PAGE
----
On this edition of Ron’s Amazing Stories – The Blog, we will throw the spotlight on one of America’s best, Lena Mary Calhoun Horne. An amazing woman with, as it just so happens, an amazing story. Horne was an American jazz and pop singer, dancer, actress, and civil rights activist. Horne’s career spanned over 70 years appearing in film, television, and theater. Her real love and many would say her passion was in the night club.
At the young age of sixteen she began her career in earnest. In the fall of 1933, Horne joined the chorus line of the Cotton Club in New York City. In the spring of 1934, she had a featured role in the Cotton Club Parade starring Adelaide Hall. Unsavory roots some would say, but truth was it was the perfect place for Lena. She would connect with band leaders such as Cab Calloway and Duke Ellington. A few years later, Horne joined Noble Sissle. Lena toured with Noble and made her first records with him and his orchestra.
At 21 years of age Lena made her first film, The Duke Is Tops (1938) followed by Panama Hattie (1942). Lena had signed with MGM but, unfortunately for her, the pictures were shot so that her scenes could be cut out when they were shown in the South. Most theaters there refused to show films that portrayed blacks in anything other than subservient roles to whites. At that time most movie studios did not want to take a chance on losing that particular source of revenue. Very sad we ever thought like that.
Horne was long involved with the Civil Rights Movement. During World War II, when entertaining the troops for the USO, she refused to perform for segregated audiences or for groups in which German POWs were seated in front of African American servicemen. She staged her own show for a mixed audience of black U.S. soldiers and white German POWs. Seeing that the black soldiers had been forced to sit in the back seats, she walked off the stage to the first row where the black troops were seated and performed with the Germans behind her. Amazing!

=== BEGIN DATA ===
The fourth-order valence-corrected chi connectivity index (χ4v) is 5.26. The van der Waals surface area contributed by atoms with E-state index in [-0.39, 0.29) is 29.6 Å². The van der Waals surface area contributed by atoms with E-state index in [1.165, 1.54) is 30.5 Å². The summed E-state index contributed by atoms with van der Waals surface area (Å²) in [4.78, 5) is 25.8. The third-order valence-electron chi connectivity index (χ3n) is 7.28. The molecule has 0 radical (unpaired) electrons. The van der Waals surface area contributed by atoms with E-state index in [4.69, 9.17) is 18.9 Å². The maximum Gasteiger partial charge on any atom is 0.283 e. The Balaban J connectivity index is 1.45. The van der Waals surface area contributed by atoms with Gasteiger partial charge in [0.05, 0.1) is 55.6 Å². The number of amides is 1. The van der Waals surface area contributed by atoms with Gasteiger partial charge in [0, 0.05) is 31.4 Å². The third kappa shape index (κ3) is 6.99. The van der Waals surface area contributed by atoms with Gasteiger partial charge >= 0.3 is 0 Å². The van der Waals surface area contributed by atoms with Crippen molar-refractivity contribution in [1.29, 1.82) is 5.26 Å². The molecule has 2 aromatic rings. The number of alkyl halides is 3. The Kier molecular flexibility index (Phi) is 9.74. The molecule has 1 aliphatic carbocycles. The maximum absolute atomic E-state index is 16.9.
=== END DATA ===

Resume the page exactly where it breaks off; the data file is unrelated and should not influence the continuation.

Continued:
By the mid-1950s, Horne was disenchanted with Hollywood and increasingly focused on her nightclub career. She was blacklisted for her affiliations in the 1940s with communist-backed groups. She would subsequently disavow communism and returned to the screen three more times ending by playing Glinda in The Wiz (1978), which was directed by her then son-in-law Sidney Lumet.
Horne continued to perform well into her 80s, in fact her last public appearance was in 1999. It is hard to imagine what life would have been like for us without women like Lena Horne. If you want to know more about her I suggest the book: Stormy Weather: The Life of Lena Horne written by James Gavin.
This Week’s Podcast:
On the podcast this week we have Lena Horne in a OTR story from Suspense called, You Were Wonderful. You can listen to this podcast on Thursday at Ron’s Amazing Stories, download it from iTunes, stream it on TuneIn Radio or listen to it on your radio Saturday night at 6pm Eastern time. Check your local listing or find the station closest to you at this link.
August 03 – He #17 – Out Of Body
August 10 – You Were Wonderful – (RAS294)
August 17 – The MUFON Story – (RAS295)
August 24 – Western Week – (RAS296)
August 31 – Science Fiction Week – (RAS297)